Perry: Downplaying N. Korean nukes threatens U.S. security

Thursday, January 30, 2003

A former defense secretary has warned the White House that minimizing Pyongyang's nuclear threat could encourage North Korea to continue its export of nuclear components and technology to its clients in the Middle East.

Former Defense Secretary William Perry said the absence of an administration war strategy involving North Korea has suggested Washington is not concerned about the resumption of North Korea's nuclear production program.

A major component of the North Korean economy involves the sale of missile and nuclear technology, primarily to rogue states in the Mideast.

Perry, who led U.S. efforts to stop Pyongyang's nuclear program in 1994, said any administration strategy must stress the threat of North Korea's nuclear weapons to U.S. security.

"Indeed, I believe that any strategy for dealing with this difficult problem must be based on the understanding that allowing North Korea to undertake the production of fissile material and nuclear bombs would be a major setback for American security, for regional security, and for international security," Perry said.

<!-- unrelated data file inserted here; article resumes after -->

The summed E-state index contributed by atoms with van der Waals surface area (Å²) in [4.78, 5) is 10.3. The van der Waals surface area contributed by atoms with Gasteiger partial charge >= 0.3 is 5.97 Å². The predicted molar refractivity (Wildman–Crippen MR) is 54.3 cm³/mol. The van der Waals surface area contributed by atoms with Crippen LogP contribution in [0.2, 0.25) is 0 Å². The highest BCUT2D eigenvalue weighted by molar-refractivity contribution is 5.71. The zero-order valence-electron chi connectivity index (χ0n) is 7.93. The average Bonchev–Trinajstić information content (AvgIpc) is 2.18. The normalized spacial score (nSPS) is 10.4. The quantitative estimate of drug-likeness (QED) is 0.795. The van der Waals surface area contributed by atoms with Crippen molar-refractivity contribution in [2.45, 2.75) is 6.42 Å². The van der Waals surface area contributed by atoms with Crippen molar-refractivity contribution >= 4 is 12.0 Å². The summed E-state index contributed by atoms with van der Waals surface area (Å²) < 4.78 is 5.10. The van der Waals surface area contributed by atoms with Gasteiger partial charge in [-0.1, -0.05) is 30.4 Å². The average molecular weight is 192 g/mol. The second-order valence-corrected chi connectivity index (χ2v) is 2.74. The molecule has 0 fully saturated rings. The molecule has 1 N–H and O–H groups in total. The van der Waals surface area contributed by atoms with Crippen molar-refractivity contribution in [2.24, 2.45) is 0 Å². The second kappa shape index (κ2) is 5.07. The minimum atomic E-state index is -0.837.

"Given North Korea's record as proliferators of ballistic missiles and given their desperate economic condition, we must assume that some of the products of this nuclear program would be for sale to the highest bidders, not excluding terrorist groups."

In a Jan. 24 address to the Brookings Institution, Perry said any impression that the administration has become resigned to North Korea's nuclear program would lead to weaken U.S. deterrence and lead to a conclusion by Pyongyang that Washington is unwilling to defend its interests in East Asia. He also warned that North Korea's nuclear program might begin a domino effect of proliferation in East Asia, prompting South Korea, Japan and Taiwan to question their own non-nuclear status.

"For all of these reasons, the North Korean nuclear program poses an unacceptable security risk," Perry said. "United States strategy should be designed to ensure that the present activities at Yongbyon do not reach the production stage. Clearly to achieve this objective without war will take an aggressive and a creative diplomatic strategy."

The former defense secretary warned that in a matter of weeks North Korea could use its fuel rods to produce enough weapons-grade plutonium for five bombs. Once the plutonium is reprocessed, Perry said, it could be moved anywhere, making it much more difficult subsequently to find and destroy. He said North Korea probably has two nuclear weapons, based on nuclear fuel concealed from the International Atomic Energy Agency in the early 1990s.

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